Date of Award
Bachelor of Arts
The growing prevalence of feminist and queer science fiction in the 1970s and 80s allowed for the creation of queer subjectivities that defamiliarized the heterosexual paradigm dominating 20th century U.S. culture. Specifically, this marked a moment in science fiction when authors began to imagine a spectrum of ontologies and sexualities which I consider to be posthuman. For Alice Sheldon, a.k.a. James Tiptree Jr., the short stories “The Girl Who Was Plugged In” (1973), “A Momentary Taste of Being” (1975), and “With Delicate Mad Hands” (1981), show how heterosexism and the commodification of female bodies are perpetuated by enduring patriarchal hegemonies; however, Tiptree’s posthuman figurations offer a potential transcendence from heteronormativity, even if they cannot quite escape the confining nature of the patriarchy. In Joanna Russ’s The Female Man (1975), the posthuman presents a dismantling of gendered metanarratives and capitalistic structures, leading to a blending of ontologies that hints towards a new understanding of subjectivity. Ultimately, Tiptree and Russ’s science fiction propels a vision of the future where the barriers that separate humans from nature, machines, and each other are deconstructed, leading to not only a critique of heteronormative sexuality and gender, but also a challenge of what it means to be human in our contemporary epoch.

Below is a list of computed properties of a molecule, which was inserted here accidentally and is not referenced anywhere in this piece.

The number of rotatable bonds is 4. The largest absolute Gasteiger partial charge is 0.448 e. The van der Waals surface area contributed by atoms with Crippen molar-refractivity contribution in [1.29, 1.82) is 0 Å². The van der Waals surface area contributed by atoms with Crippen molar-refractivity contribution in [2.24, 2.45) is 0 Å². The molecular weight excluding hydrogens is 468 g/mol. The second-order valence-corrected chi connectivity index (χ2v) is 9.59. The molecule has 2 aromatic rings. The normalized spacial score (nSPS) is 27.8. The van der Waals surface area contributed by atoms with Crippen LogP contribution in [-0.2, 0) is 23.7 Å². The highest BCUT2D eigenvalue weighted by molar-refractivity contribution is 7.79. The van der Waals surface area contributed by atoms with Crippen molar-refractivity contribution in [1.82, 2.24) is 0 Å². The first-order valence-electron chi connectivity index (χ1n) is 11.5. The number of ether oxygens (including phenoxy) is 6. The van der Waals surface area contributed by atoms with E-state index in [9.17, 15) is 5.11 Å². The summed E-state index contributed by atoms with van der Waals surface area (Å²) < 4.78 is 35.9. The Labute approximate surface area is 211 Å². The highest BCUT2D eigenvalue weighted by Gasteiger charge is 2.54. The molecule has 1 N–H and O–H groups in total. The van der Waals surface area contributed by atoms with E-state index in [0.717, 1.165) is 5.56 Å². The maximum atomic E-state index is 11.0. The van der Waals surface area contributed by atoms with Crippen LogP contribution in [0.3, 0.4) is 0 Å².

Gardner, William, ""Fantastic Anger" ― Tiptree, Russ, and the Making of the Queer Posthuman" (2019). Honors Theses. 233.